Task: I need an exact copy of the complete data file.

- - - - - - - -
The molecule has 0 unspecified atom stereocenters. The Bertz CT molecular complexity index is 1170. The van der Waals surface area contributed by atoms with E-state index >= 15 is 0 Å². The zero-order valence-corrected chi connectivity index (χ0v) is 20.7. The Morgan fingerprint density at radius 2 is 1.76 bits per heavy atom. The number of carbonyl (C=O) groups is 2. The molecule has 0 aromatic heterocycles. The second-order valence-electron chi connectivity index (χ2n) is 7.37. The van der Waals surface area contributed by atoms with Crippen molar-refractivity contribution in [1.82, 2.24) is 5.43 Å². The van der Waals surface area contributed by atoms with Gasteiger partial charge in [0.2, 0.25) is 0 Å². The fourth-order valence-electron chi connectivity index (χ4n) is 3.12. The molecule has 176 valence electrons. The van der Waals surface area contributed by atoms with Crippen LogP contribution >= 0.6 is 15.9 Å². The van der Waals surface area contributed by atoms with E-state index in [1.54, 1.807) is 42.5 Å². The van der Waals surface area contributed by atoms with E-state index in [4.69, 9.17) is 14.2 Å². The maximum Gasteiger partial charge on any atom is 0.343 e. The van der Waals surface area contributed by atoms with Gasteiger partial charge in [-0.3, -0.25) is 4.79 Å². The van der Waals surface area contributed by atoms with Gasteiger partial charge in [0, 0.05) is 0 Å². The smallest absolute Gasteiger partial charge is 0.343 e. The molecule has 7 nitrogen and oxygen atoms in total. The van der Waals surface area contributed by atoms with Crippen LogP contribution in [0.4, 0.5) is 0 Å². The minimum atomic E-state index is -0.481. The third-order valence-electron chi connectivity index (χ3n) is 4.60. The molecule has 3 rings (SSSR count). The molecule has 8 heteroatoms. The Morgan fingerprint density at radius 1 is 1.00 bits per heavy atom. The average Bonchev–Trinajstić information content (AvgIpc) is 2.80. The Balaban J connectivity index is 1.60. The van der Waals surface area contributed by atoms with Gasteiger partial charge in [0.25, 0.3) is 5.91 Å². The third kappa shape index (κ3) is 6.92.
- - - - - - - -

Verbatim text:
The molecule has 0 unspecified atom stereocenters. The Bertz CT molecular complexity index is 1170. The van der Waals surface area contributed by atoms with E-state index >= 15 is 0 Å². The zero-order valence-corrected chi connectivity index (χ0v) is 20.7. The Morgan fingerprint density at radius 2 is 1.76 bits per heavy atom. The number of carbonyl (C=O) groups is 2. The molecule has 0 aromatic heterocycles. The second-order valence-electron chi connectivity index (χ2n) is 7.37. The van der Waals surface area contributed by atoms with Crippen molar-refractivity contribution in [1.82, 2.24) is 5.43 Å². The van der Waals surface area contributed by atoms with Gasteiger partial charge in [0.2, 0.25) is 0 Å². The fourth-order valence-electron chi connectivity index (χ4n) is 3.12. The molecule has 176 valence electrons. The van der Waals surface area contributed by atoms with Crippen LogP contribution >= 0.6 is 15.9 Å². The van der Waals surface area contributed by atoms with E-state index in [1.54, 1.807) is 42.5 Å². The van der Waals surface area contributed by atoms with E-state index in [4.69, 9.17) is 14.2 Å². The maximum Gasteiger partial charge on any atom is 0.343 e. The van der Waals surface area contributed by atoms with Gasteiger partial charge in [-0.3, -0.25) is 4.79 Å². The van der Waals surface area contributed by atoms with Gasteiger partial charge in [0, 0.05) is 0 Å². The smallest absolute Gasteiger partial charge is 0.343 e. The molecule has 7 nitrogen and oxygen atoms in total. The van der Waals surface area contributed by atoms with Crippen LogP contribution in [0.4, 0.5) is 0 Å². The minimum atomic E-state index is -0.481. The third-order valence-electron chi connectivity index (χ3n) is 4.60. The molecule has 3 rings (SSSR count). The molecule has 8 heteroatoms. The Morgan fingerprint density at radius 1 is 1.00 bits per heavy atom. The average Bonchev–Trinajstić information content (AvgIpc) is 2.80. The Balaban J connectivity index is 1.60. The van der Waals surface area contributed by atoms with Gasteiger partial charge in [0.25, 0.3) is 5.91 Å². The third kappa shape index (κ3) is 6.92.